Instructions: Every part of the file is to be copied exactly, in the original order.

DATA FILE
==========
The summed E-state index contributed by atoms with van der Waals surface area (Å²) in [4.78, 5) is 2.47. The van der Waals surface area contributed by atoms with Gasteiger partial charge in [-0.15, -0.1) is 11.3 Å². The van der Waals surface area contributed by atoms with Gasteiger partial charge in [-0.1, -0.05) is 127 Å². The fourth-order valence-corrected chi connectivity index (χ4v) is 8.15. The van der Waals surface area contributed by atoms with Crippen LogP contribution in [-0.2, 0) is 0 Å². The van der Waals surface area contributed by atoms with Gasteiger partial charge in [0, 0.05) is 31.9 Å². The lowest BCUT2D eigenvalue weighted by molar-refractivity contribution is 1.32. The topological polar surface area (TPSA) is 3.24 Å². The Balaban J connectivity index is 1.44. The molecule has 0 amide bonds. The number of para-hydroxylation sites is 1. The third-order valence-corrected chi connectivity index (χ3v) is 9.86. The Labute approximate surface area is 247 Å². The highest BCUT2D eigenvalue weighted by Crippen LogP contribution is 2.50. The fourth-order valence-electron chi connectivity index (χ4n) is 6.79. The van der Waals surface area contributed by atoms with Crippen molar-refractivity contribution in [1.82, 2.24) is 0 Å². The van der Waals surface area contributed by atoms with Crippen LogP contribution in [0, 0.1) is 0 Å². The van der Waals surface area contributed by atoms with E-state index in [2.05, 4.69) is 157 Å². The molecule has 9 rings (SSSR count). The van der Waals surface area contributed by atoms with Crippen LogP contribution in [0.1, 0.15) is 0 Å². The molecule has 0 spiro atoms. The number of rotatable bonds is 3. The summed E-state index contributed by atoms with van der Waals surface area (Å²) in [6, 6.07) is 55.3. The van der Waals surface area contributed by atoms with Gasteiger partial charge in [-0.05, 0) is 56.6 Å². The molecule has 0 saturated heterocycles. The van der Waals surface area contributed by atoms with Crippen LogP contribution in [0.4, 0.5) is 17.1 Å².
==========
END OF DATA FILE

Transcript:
The summed E-state index contributed by atoms with van der Waals surface area (Å²) in [4.78, 5) is 2.47. The van der Waals surface area contributed by atoms with Gasteiger partial charge in [-0.15, -0.1) is 11.3 Å². The van der Waals surface area contributed by atoms with Gasteiger partial charge in [-0.1, -0.05) is 127 Å². The fourth-order valence-corrected chi connectivity index (χ4v) is 8.15. The van der Waals surface area contributed by atoms with Crippen LogP contribution in [-0.2, 0) is 0 Å². The van der Waals surface area contributed by atoms with Gasteiger partial charge in [0, 0.05) is 31.9 Å². The lowest BCUT2D eigenvalue weighted by molar-refractivity contribution is 1.32. The topological polar surface area (TPSA) is 3.24 Å². The Balaban J connectivity index is 1.44. The molecule has 0 amide bonds. The number of para-hydroxylation sites is 1. The third-order valence-corrected chi connectivity index (χ3v) is 9.86. The Labute approximate surface area is 247 Å². The highest BCUT2D eigenvalue weighted by Crippen LogP contribution is 2.50. The fourth-order valence-electron chi connectivity index (χ4n) is 6.79. The van der Waals surface area contributed by atoms with Crippen molar-refractivity contribution in [1.82, 2.24) is 0 Å². The van der Waals surface area contributed by atoms with Crippen LogP contribution in [0, 0.1) is 0 Å². The van der Waals surface area contributed by atoms with E-state index in [2.05, 4.69) is 157 Å². The molecule has 9 rings (SSSR count). The van der Waals surface area contributed by atoms with Crippen LogP contribution in [0.1, 0.15) is 0 Å². The molecule has 0 spiro atoms. The number of rotatable bonds is 3. The summed E-state index contributed by atoms with van der Waals surface area (Å²) in [6, 6.07) is 55.3. The van der Waals surface area contributed by atoms with Gasteiger partial charge in [-0.05, 0) is 56.6 Å². The molecule has 0 saturated heterocycles. The van der Waals surface area contributed by atoms with Crippen LogP contribution in [0.4, 0.5) is 17.1 Å².